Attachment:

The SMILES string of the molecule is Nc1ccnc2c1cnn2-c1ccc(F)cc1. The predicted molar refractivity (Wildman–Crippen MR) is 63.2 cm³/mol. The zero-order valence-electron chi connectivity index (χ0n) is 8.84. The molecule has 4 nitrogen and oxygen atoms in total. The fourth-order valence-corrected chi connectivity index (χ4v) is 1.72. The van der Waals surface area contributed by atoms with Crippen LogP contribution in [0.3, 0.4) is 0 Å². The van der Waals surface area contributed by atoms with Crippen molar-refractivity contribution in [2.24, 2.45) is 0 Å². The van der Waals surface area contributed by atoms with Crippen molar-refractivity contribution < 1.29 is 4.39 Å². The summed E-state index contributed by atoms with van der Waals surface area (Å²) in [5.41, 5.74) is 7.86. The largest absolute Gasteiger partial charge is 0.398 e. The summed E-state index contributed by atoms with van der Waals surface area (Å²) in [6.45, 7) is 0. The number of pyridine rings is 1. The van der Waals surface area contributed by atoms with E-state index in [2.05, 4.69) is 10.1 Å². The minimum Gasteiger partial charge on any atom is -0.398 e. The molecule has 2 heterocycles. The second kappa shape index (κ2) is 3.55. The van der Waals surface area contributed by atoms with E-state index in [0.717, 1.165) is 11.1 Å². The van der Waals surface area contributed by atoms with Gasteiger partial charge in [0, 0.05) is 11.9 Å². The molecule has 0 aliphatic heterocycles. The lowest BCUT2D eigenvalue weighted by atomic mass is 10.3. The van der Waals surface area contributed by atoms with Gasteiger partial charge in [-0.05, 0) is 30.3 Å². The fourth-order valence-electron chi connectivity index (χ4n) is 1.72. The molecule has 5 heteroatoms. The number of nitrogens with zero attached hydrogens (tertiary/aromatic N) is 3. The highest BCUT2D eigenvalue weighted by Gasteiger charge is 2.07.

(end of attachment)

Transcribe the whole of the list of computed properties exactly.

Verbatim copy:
The SMILES string of the molecule is Nc1ccnc2c1cnn2-c1ccc(F)cc1. The predicted molar refractivity (Wildman–Crippen MR) is 63.2 cm³/mol. The zero-order valence-electron chi connectivity index (χ0n) is 8.84. The molecule has 4 nitrogen and oxygen atoms in total. The fourth-order valence-corrected chi connectivity index (χ4v) is 1.72. The van der Waals surface area contributed by atoms with Crippen LogP contribution in [0.3, 0.4) is 0 Å². The van der Waals surface area contributed by atoms with Crippen molar-refractivity contribution in [2.24, 2.45) is 0 Å². The van der Waals surface area contributed by atoms with Crippen molar-refractivity contribution < 1.29 is 4.39 Å². The summed E-state index contributed by atoms with van der Waals surface area (Å²) in [5.41, 5.74) is 7.86. The largest absolute Gasteiger partial charge is 0.398 e. The summed E-state index contributed by atoms with van der Waals surface area (Å²) in [6.45, 7) is 0. The number of pyridine rings is 1. The van der Waals surface area contributed by atoms with E-state index in [2.05, 4.69) is 10.1 Å². The minimum Gasteiger partial charge on any atom is -0.398 e. The molecule has 2 heterocycles. The second kappa shape index (κ2) is 3.55. The van der Waals surface area contributed by atoms with E-state index in [0.717, 1.165) is 11.1 Å². The van der Waals surface area contributed by atoms with Gasteiger partial charge in [0, 0.05) is 11.9 Å². The molecule has 0 aliphatic heterocycles. The lowest BCUT2D eigenvalue weighted by atomic mass is 10.3. The van der Waals surface area contributed by atoms with Gasteiger partial charge in [-0.05, 0) is 30.3 Å². The fourth-order valence-electron chi connectivity index (χ4n) is 1.72. The molecule has 5 heteroatoms. The number of nitrogens with zero attached hydrogens (tertiary/aromatic N) is 3. The highest BCUT2D eigenvalue weighted by Gasteiger charge is 2.07.